Once we finished counseling that first couple, I knew I needed more time before I was ready to minister out of our pain and healing. I was asked to preach at my first church-sponsored women’s event a month later, and I cried through the entire message. I was hoping to break the shame of others and point them to Jesus, but as I shared the pain and the brokenness from our marriage, I realized how fresh the shame and sadness were for me.

Step-by-Step Toward Your Goal

There is a time and season for everything (Ecclesiastes 3:1), but if you want a new marriage and have decided to embark on this journey of staying and growing, then you must determine what is the new thing God wants to do and where He wants to begin. I believe with all my heart that marriage and lasting love is a great gift God gives the human heart and soul. The marriage covenant allows for change, security, growth, stability, passion, and promise.

  • No two people are more poised and ready to let God do a new thing in them than two people committed first to God and then to each other.

If you are a business owner or project manager, an athlete or a hiker, or anyone that sets goals, you probably celebrate your accomplishments. If you have ever set a goal to accomplish a new thing, break a bad habit, or change a lifestyle, you know how challenging it can be and how achieving your goal can be nearly impossible if you don’t have clear steps for what you will do or stop doing to achieve it. You understand that big goals must be broken down into smaller, more attainable goals that can then be broken down by weekly, daily, and hourly steps.

The same must be true when we let God do a new thing in us and our marriage. We must be clear about what we are asking, how much time we will devote to achieving a chosen goal, and what right actions we will take while we wait for God to do what only He can.

I never dreamed God could restore my passion and emotion for Josh; I thought, at best, I would end up with a chum or pal. So my very first goal was not overly ambitious. I did not expect myself to immediately become attracted to Josh again and have butterflies every time he walked into the room. I could not control this. So instead, I purposely started thinking about which actions or behaviors of his were attractive to me, training myself to recognize and acknowledge the good in him, the things I once loved about him. I then broke this down into daily, weekly, and monthly action steps for one month at a time. I was hoping by the end of month one, I would see growth in this area and could celebrate the progress along the way.

What is one goal you could have for your marriage to feel or look “new” in the next month?

Maybe yours is to have more intimacy, not yell so much, be more patient and get less annoyed, increase your desire to spend time together, be a better teammate or partner — the list can go on, but your first step needs to be something that you can control. Don’t make a goal that you can’t come up with behaviors to support. Then break your goal down into daily, weekly, and monthly actions or behaviors. The following example lists the steps I took to become attracted to Josh again:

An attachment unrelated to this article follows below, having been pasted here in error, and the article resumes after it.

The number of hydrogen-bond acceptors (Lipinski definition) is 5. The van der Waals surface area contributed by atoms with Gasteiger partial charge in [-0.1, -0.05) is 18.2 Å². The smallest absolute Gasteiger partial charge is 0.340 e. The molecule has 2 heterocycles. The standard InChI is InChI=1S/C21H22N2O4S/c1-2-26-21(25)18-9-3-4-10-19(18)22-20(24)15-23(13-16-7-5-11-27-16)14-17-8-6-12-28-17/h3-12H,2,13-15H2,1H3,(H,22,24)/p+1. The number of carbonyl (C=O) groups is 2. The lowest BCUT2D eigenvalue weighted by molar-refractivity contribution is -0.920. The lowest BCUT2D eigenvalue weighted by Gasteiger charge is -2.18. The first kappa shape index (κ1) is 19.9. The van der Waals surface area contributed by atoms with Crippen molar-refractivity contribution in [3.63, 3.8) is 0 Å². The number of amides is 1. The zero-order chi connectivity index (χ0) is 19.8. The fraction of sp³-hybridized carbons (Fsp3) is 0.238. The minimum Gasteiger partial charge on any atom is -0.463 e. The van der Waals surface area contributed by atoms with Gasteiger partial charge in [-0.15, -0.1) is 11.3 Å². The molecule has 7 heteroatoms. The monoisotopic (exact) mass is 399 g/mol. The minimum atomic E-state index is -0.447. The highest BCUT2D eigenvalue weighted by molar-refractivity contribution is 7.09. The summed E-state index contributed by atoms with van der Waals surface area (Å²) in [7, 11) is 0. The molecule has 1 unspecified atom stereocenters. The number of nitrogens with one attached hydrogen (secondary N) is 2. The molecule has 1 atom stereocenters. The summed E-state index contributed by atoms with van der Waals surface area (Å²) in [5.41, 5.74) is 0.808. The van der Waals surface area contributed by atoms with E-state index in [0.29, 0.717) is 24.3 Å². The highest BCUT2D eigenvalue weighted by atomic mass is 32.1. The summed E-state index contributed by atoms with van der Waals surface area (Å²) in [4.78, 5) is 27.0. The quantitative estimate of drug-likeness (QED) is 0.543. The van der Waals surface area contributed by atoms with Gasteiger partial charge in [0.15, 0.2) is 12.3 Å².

• Pray for God to restore my attraction to the husband of my youth.
  • Think about Josh in a loving way for ten minutes a day.
  • Smile at Josh whenever he comes into the room.
  • When I see Josh, say something in my mind like, How am I so blessed? or Other women would kill to be his wife — something to reframe my thoughts.
  • Touch Josh whenever he is close.
  • Hug Josh five seconds longer than usual.


  • Set aside weekly or biweekly time for intimacy.
  • Work to be fully present and engaged in conversations.
  • Have a weekly date night where I act like a girlfriend — fun and flirty.
  • Worship together.


  • Have a time on the calendar for one night away that includes fun day dates where we do things we loved in the beginning of our relationship.
  • Write Josh a letter telling him how grateful I am for him.

You get the idea.

To let God do a new thing, write down your goal — the new thing you are hoping for. Then break down the action steps that you are responsible for and pray with faith that as you take these right actions, God will do what only He can do!

Here is the most important part: celebrate the markers. When you look back and realize you are stronger, healthier, and have more clarity than the season or month before, you will need to celebrate this.

Excerpted with permission from New Marriage, Same Couple by Josh & Katie Walters, copyright Josh and Katie Walters.

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Your Turn 

Your marriage might be really hard right now. Maybe one or both of you have made seemingly unforgivable mistakes. What would happen if you both let God in to the middle of it? What might happen if you let Him do a new thing? ~ Laurie McClure, Faith.Full